In November 2019, the main form that lawyers and real estate agents use for sale and purchase of property changed. The new form incorporates changes in case law, technological changes and better reflects real world practices.
The changes we consider most likely to affect clients buying or selling are as follows:
Chattels and warranties
Under the previous agreement, the vendor gave a warranty with respect to chattels, plant, equipment and more. The items that the vendor was providing the warranties for were grouped together under one warranty. This clause has now been split into two schedules and corresponding warranties.
Schedule two lists fixtures that do not have an operational function (e.g. carpets and curtains) and the vendor makes a warranty that they will deliver those chattels in their state of repair at the date of the agreement (fair wear and tear excluded).
Schedule three lists items that have an operational function (e.g. dishwashers, burglar alarms) and the vendor warrants that they will deliver on settlement those items in reasonable working order but in all other respects in their state of repair at the date of the agreement.
If your purchase is conditional on a building report, you now have 15 working days to obtain the report instead of the previous 10 working days. This is a much more realistic time frame especially in the case of larger or more complex types of buildings. There is also now an express requirement that any building report you obtain must be in writing in order for you to enforce your rights under the agreement.
Given the recent publicity regarding toxicology testing in homes, the new form allows for a toxicology test condition to be included in the agreement. If a test for methamphetamine is being undertaken, then this must be in accordance with New Zealand standards. Like the building report condition, the purchaser has 15 days to obtain the report.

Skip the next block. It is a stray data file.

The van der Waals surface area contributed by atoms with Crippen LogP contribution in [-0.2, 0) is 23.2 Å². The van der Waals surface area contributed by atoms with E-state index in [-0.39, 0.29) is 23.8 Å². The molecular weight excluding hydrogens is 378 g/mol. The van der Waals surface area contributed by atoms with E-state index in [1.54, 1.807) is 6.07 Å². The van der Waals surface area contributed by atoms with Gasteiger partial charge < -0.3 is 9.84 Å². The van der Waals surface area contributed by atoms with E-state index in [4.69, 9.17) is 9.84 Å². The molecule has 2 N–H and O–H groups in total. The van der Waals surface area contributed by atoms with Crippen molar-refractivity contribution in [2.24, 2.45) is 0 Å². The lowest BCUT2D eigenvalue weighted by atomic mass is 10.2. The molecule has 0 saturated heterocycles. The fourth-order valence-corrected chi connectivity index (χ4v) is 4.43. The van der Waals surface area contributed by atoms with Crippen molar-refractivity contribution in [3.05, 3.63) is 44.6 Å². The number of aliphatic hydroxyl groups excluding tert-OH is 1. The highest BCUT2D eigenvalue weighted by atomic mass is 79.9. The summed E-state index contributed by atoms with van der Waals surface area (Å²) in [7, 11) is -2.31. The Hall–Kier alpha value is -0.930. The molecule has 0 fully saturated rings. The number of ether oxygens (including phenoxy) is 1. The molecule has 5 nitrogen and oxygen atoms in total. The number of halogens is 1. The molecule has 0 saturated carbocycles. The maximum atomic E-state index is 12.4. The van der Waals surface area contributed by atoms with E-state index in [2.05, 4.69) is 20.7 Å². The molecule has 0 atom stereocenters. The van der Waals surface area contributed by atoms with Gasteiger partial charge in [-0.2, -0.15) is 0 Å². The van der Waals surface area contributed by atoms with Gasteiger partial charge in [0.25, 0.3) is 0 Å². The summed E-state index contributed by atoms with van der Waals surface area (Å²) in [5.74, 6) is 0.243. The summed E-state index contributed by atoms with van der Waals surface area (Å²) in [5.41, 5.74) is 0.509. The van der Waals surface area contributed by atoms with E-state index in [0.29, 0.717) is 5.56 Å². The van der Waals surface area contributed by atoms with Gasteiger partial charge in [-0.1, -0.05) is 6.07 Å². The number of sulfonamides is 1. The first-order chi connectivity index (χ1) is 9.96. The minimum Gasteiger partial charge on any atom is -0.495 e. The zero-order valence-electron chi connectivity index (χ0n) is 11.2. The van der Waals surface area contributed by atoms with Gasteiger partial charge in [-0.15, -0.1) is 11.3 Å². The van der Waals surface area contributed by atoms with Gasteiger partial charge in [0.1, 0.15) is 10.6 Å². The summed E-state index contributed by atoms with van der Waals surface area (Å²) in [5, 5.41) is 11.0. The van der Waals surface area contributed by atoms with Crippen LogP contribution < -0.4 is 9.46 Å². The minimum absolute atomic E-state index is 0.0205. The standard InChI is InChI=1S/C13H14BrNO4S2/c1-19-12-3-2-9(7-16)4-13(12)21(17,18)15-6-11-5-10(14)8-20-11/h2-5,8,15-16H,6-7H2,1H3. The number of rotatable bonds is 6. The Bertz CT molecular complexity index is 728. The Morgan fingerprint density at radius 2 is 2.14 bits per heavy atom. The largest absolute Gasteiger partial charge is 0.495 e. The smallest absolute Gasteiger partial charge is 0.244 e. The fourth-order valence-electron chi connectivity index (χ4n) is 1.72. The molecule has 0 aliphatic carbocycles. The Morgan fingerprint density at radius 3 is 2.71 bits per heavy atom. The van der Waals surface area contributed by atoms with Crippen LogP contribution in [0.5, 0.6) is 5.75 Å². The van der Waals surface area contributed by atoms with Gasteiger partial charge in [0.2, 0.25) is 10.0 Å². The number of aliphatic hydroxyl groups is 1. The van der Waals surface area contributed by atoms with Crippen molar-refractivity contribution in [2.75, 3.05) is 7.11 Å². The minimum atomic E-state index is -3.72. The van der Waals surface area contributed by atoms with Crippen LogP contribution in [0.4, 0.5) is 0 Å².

In the previous edition of the form, the purchaser had space on the front page to insert details regarding the finance they needed to obtain to make the purchase unconditional. In practice, the purchaser tended not to include specific information and if the agreement was cancelled under the finance condition, the vendor had no way of knowing why the purchaser had been unable to obtain finance.
Now a new clause has been inserted which obliges the purchaser, immediately upon request by the vendor, to provide a satisfactory explanation of the grounds relied upon by the purchaser together with supporting evidence.
If you’re a purchaser, you’re now obliged to explain to the vendor why the finance clause hasn’t been fulfilled.
If you would like any information on how these changes could impact you, please don’t hesitate to contact us.